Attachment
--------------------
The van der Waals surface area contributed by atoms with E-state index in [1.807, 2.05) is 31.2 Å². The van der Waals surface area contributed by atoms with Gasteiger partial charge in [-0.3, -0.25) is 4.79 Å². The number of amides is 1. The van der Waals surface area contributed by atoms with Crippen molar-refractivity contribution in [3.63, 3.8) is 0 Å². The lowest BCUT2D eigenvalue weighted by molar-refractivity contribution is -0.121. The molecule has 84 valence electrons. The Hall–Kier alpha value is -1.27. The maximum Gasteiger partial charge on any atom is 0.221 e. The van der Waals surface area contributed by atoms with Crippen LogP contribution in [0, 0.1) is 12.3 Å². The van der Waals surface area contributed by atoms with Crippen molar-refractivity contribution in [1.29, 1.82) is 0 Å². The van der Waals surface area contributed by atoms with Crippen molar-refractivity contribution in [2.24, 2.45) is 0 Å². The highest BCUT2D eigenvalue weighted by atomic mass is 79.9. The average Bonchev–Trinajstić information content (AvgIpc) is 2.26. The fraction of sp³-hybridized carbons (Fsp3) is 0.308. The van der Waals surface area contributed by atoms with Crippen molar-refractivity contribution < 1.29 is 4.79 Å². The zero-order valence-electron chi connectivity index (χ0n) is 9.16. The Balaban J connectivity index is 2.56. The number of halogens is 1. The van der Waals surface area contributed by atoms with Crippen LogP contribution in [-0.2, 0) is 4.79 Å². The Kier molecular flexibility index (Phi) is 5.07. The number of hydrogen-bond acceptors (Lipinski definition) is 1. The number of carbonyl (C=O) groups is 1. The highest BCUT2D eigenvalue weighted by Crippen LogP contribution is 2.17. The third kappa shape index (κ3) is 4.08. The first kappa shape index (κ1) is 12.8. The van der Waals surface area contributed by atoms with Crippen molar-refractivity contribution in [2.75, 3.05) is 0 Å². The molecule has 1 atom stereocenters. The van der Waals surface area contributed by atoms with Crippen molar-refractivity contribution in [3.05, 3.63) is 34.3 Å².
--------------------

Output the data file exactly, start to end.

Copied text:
The van der Waals surface area contributed by atoms with E-state index in [1.807, 2.05) is 31.2 Å². The van der Waals surface area contributed by atoms with Gasteiger partial charge in [-0.3, -0.25) is 4.79 Å². The number of amides is 1. The van der Waals surface area contributed by atoms with Crippen molar-refractivity contribution in [3.63, 3.8) is 0 Å². The lowest BCUT2D eigenvalue weighted by molar-refractivity contribution is -0.121. The molecule has 84 valence electrons. The Hall–Kier alpha value is -1.27. The maximum Gasteiger partial charge on any atom is 0.221 e. The van der Waals surface area contributed by atoms with Crippen LogP contribution in [0, 0.1) is 12.3 Å². The van der Waals surface area contributed by atoms with Crippen molar-refractivity contribution in [1.29, 1.82) is 0 Å². The van der Waals surface area contributed by atoms with Crippen molar-refractivity contribution in [2.24, 2.45) is 0 Å². The highest BCUT2D eigenvalue weighted by atomic mass is 79.9. The average Bonchev–Trinajstić information content (AvgIpc) is 2.26. The fraction of sp³-hybridized carbons (Fsp3) is 0.308. The van der Waals surface area contributed by atoms with Crippen molar-refractivity contribution < 1.29 is 4.79 Å². The zero-order valence-electron chi connectivity index (χ0n) is 9.16. The Balaban J connectivity index is 2.56. The number of halogens is 1. The van der Waals surface area contributed by atoms with Crippen LogP contribution in [-0.2, 0) is 4.79 Å². The Kier molecular flexibility index (Phi) is 5.07. The number of hydrogen-bond acceptors (Lipinski definition) is 1. The number of carbonyl (C=O) groups is 1. The highest BCUT2D eigenvalue weighted by Crippen LogP contribution is 2.17. The third kappa shape index (κ3) is 4.08. The first kappa shape index (κ1) is 12.8. The van der Waals surface area contributed by atoms with Crippen molar-refractivity contribution in [2.75, 3.05) is 0 Å². The molecule has 1 atom stereocenters. The van der Waals surface area contributed by atoms with Crippen molar-refractivity contribution in [3.05, 3.63) is 34.3 Å².